Last week, I’ve built an app that’s quite simple: there are categories, and in the categories are messages. People can subscribe to a category and get a push notification when there’s a new message in the category, or when a significant change was made to the message. The badge icon should update appropriately, showing the number of unread messages. There are lots of tricky things when implementing this, and the point of this article is to explore them.
In a naive approach, you can start by implement the application delegate’s
application:didReceiveRemoteNotification. This method is called when you
receive a push notification. However, it is only called when your application is
running. When your application is not running, this method doesn’t get called.
You also need to implement
check if there is a push notification in the options (this dictionary gets set
when you open the app by clicking on the notification).
The problem, however, is that not all push notifications arrive. For example, if
you get 5 push notifications, but open the app via the home screen, you will not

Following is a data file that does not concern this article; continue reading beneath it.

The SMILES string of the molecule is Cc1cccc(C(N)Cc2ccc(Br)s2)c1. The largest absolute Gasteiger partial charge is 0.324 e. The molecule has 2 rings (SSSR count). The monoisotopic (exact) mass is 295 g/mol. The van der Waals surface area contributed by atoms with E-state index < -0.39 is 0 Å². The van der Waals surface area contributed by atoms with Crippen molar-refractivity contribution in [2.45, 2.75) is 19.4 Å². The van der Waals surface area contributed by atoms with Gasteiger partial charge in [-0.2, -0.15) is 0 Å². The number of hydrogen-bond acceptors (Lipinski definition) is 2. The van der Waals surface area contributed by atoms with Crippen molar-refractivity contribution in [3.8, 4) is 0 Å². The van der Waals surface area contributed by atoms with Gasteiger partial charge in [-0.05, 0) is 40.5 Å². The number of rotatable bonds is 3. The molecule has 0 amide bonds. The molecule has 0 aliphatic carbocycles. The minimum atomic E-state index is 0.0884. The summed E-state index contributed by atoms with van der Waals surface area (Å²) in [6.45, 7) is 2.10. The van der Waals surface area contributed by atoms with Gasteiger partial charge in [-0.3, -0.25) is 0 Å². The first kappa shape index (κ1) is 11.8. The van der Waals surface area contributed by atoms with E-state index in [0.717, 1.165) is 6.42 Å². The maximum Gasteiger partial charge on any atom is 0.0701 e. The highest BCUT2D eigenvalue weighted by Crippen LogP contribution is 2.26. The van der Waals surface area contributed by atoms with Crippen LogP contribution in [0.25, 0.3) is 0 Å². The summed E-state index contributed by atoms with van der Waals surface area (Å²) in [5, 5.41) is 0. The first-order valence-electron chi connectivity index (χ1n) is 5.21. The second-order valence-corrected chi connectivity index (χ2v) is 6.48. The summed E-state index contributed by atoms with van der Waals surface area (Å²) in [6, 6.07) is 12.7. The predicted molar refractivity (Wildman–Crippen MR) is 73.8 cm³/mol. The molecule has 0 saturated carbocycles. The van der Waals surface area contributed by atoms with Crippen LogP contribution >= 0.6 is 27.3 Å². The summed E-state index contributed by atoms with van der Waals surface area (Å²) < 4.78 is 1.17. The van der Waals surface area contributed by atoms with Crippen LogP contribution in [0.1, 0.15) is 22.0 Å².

get any notification in the options dictionary, and you won’t get a
To do push notifications correctly, you will need to keep a list on the server, and on application startup your app needs to synchronise with the server. That way, you can mark the right and also tell the server that you have seen the push notification.
Now, when you exit the app you can set the badge count based on the number of unread push notification. However, the server needs to know this number as well, so that it can correctly set the badge number in the next push notification that is sent. When you read a message that was marked by the push notification, you need to tell the server as well. (Edge-case: when you read the message in offline mode, you will need to tell the server once you’re back online).
In order to do push notifications right, the client and server need to communicate a lot. Hopefully, in your next project, you can read this article so you don’t have to find these things out while you are programming.
In a next article, I will sketch the application architecture I used for the app above.